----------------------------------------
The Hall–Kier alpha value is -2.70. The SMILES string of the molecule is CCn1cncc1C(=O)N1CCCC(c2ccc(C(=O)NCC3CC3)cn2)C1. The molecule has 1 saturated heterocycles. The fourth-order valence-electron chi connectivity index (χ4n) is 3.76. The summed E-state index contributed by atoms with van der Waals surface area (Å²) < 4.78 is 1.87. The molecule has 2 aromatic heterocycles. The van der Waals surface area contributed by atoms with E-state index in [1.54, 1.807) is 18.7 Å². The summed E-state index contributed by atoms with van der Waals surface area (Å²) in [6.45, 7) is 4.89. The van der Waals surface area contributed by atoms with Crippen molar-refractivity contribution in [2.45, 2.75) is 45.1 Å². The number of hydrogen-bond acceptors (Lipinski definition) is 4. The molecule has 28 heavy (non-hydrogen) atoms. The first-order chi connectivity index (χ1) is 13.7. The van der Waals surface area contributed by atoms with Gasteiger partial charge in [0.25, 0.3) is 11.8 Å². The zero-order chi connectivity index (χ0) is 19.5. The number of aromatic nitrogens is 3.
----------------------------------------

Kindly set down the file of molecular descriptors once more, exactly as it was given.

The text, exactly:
The Hall–Kier alpha value is -2.70. The SMILES string of the molecule is CCn1cncc1C(=O)N1CCCC(c2ccc(C(=O)NCC3CC3)cn2)C1. The molecule has 1 saturated heterocycles. The fourth-order valence-electron chi connectivity index (χ4n) is 3.76. The summed E-state index contributed by atoms with van der Waals surface area (Å²) < 4.78 is 1.87. The molecule has 2 aromatic heterocycles. The van der Waals surface area contributed by atoms with E-state index in [1.54, 1.807) is 18.7 Å². The summed E-state index contributed by atoms with van der Waals surface area (Å²) in [6.45, 7) is 4.89. The van der Waals surface area contributed by atoms with Crippen molar-refractivity contribution in [2.45, 2.75) is 45.1 Å². The number of hydrogen-bond acceptors (Lipinski definition) is 4. The molecule has 28 heavy (non-hydrogen) atoms. The first-order chi connectivity index (χ1) is 13.7. The van der Waals surface area contributed by atoms with Gasteiger partial charge in [0.25, 0.3) is 11.8 Å². The zero-order chi connectivity index (χ0) is 19.5. The number of aromatic nitrogens is 3.